If Donald Trump is just another conservative, that’s OK. Eventually the morons who voted for him will realize they’ve been had. The Democrats will stage a comeback and we’ll get President Sanders or President Ellison exactly the way we got President Obama. We may even get a real social democrat, single payer, and tuition free public universities. We survived Nixon, Reagan, and Bush, so we’ll survive Donald Trump, right? I suppose it depends on who “we” are.

For Philippe Gerbier it was easy. The guys in jackboots speaking German wearing swastikas were probably the bad guys. For most of the French, Catholic bourgeoisie in 1941, it wasn’t. Perhaps the Germans were better than the communists. Perhaps they could even be used as muscle to suppress the pesky French working-class, who have had a annoying habit of going on strike and hitting the streets ever since 1789. Even if you recognized the Nazis as evil, you might still hesitate to act. Was it really worth it to assassinate a local Gauleiter or blow up a weapons dump? Wouldn’t the Germans simply pick ten hostages (or a hell of a lot more) and line them up against the wall? Wouldn’t it be easier just to wait for the Americans and British to invade? Of course it would. The problem, however, is that while you were waiting, the Nazis were transporting French Jews back to Auschwitz. The French economy had been mobilized in support of the invasion of the Soviet Union and the eventual extermination of the Slavic people. Your children would not grow up in a “free” (or even a bourgeois liberal) country. In the United States, in turn, not one of those gigantic protests during the Bush years did anything to stop the invasion of Iraq, which killed five thousand Americans and hundreds of thousands of Iraqi. All they did was make us feel better about ourselves. Singing “We Shall Overcome” while masturbating would have done just as much good, and saved a lot of bus fare to Washington.

Whether or not Donald J. Trump turns out to be a more destructive President than George W. Bush remains to be seen.  Some liberals argue that Trump’s appointment of the racist and antisemitic Stephen Bannon as his “chief strategist” indicates that he’s no different from David Duke. They certainly have a point. It’s a bad sign, but their solutions — complain about how you supported Bernie and not Hillary, wear a paperclip in solidarity with people of color, double down on the same old identity politics — are inadequate to say the least. Other liberals, like the eternally slimy Islamophobe Bill Maher, are ready to make nice. Even though they argued only last week that Trump was of a magnitude worse than Bush, many of them, including Barack Obama, have begun to hope for the best. You don’t get rich and famous, get a TV show or climb to the top of the Democratic unless you know how to navigate power. Mainstream liberals are predisposed to compromise. In 1941, the French Resistance was made up almost entirely of left wing extremists, communists, outcasts and misfits. A militant resistance against Trump, starting now, is likely to be the same way. “Normal” people rarely, if ever, join a resistance movement until it’s on the verge of winning, until the fascists are identified so clearly as fascists there’s no doubt in the mind of even the most respectable bourgeoisie. Ambitious mediocrities – like Maurice Papon or Adolf Eichmann — usually collaborate with the occupiers.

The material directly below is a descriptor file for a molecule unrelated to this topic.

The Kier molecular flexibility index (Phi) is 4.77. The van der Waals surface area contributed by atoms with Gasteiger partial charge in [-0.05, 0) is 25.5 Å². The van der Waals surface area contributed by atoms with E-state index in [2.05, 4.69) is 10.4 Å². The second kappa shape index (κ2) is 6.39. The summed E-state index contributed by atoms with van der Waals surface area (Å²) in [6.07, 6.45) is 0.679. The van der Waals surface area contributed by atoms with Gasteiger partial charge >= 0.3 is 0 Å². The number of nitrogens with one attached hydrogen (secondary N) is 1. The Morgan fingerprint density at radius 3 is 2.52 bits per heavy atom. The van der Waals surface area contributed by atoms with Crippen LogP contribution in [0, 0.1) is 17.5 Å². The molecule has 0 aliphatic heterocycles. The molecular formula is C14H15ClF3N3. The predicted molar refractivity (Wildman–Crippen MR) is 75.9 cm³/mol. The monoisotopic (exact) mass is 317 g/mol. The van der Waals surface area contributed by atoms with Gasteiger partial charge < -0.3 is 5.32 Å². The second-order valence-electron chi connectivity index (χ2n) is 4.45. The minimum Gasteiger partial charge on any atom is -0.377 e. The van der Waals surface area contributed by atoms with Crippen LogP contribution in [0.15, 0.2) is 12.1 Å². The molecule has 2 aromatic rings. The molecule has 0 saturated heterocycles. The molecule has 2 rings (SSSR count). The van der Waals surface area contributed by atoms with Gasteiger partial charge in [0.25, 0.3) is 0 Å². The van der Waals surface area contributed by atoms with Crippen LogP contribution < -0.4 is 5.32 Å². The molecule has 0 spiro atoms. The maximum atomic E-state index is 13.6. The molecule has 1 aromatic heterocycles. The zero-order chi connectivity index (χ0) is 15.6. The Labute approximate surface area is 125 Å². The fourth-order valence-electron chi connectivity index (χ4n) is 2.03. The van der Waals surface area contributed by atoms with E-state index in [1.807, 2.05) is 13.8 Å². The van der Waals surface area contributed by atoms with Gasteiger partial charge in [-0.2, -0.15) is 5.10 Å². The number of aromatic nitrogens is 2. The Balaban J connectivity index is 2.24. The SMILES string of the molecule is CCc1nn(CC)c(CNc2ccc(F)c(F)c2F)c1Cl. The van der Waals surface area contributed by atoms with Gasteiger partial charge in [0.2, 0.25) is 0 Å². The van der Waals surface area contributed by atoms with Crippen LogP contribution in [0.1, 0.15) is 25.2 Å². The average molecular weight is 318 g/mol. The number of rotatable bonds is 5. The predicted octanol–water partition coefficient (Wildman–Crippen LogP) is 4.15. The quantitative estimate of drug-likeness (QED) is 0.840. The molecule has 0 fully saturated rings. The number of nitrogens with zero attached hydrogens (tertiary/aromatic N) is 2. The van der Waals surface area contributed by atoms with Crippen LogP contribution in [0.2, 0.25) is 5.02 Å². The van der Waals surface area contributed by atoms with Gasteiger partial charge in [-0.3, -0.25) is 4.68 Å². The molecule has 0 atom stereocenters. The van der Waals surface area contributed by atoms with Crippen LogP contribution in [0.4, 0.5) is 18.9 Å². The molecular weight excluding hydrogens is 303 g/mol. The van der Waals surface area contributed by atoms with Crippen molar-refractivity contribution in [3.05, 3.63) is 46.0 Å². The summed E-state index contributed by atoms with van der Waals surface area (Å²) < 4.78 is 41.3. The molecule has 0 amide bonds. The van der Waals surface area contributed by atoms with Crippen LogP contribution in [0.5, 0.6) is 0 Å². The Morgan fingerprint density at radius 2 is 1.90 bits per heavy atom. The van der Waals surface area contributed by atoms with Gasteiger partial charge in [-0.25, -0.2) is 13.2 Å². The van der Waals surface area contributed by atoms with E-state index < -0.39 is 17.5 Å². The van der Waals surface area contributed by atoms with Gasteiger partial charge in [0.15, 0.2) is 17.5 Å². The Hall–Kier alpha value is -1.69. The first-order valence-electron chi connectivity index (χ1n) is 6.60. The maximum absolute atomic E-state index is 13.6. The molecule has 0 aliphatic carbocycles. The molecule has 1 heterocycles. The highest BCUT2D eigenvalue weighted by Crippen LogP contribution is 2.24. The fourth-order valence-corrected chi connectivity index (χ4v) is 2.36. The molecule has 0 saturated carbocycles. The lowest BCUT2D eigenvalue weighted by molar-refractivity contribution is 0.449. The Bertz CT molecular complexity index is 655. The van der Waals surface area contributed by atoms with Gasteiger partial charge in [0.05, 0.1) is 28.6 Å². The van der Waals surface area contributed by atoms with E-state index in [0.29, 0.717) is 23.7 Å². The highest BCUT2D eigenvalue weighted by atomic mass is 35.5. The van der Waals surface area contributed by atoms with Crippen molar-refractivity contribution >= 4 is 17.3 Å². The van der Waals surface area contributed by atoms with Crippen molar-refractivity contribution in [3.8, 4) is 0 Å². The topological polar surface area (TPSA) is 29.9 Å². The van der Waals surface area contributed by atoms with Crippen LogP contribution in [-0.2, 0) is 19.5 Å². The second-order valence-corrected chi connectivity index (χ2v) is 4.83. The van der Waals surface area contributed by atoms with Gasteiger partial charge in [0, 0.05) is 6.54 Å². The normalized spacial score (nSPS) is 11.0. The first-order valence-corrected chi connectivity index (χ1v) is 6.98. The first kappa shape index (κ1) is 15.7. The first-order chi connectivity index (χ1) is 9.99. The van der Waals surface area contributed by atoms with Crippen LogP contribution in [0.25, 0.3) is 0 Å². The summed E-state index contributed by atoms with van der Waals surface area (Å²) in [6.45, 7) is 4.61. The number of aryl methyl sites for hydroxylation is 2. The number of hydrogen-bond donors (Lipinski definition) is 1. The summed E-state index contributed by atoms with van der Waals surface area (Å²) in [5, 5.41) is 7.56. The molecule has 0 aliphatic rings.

There is rarely a clear line between “fascist” and “just another capitalist politician.” Was George W. Bush a fascist? Yes and no. Is Donald Trump a fascist? Yes and no. Has Barack Obama proven himself a fascist by using taxpayer money to bail out Wall Street, keep Gitmo open, and lock Chelsea Manning in solitary confinement in the hope that she’ll commit suicide? Yes and no. There’s no litmus test to determine whether you’re in a country that’s “simply moving in a reactionary direction” (in which case protest and democratic politics are still the best solution) or if it’s “actually positively we’re really not fucking kidding this time it’s really Nazi Germany” (when the best solution, if you don’t have the Soviet Army at your disposal, is probably terrorism). As Robert Paxton demonstrated in his seminal work “The Anatomy of Fascism,” fascism is a historical process, not any one particular government or individual. By the time you think it’s fascism, it probably is. It’s also probably already too late to do anything about it.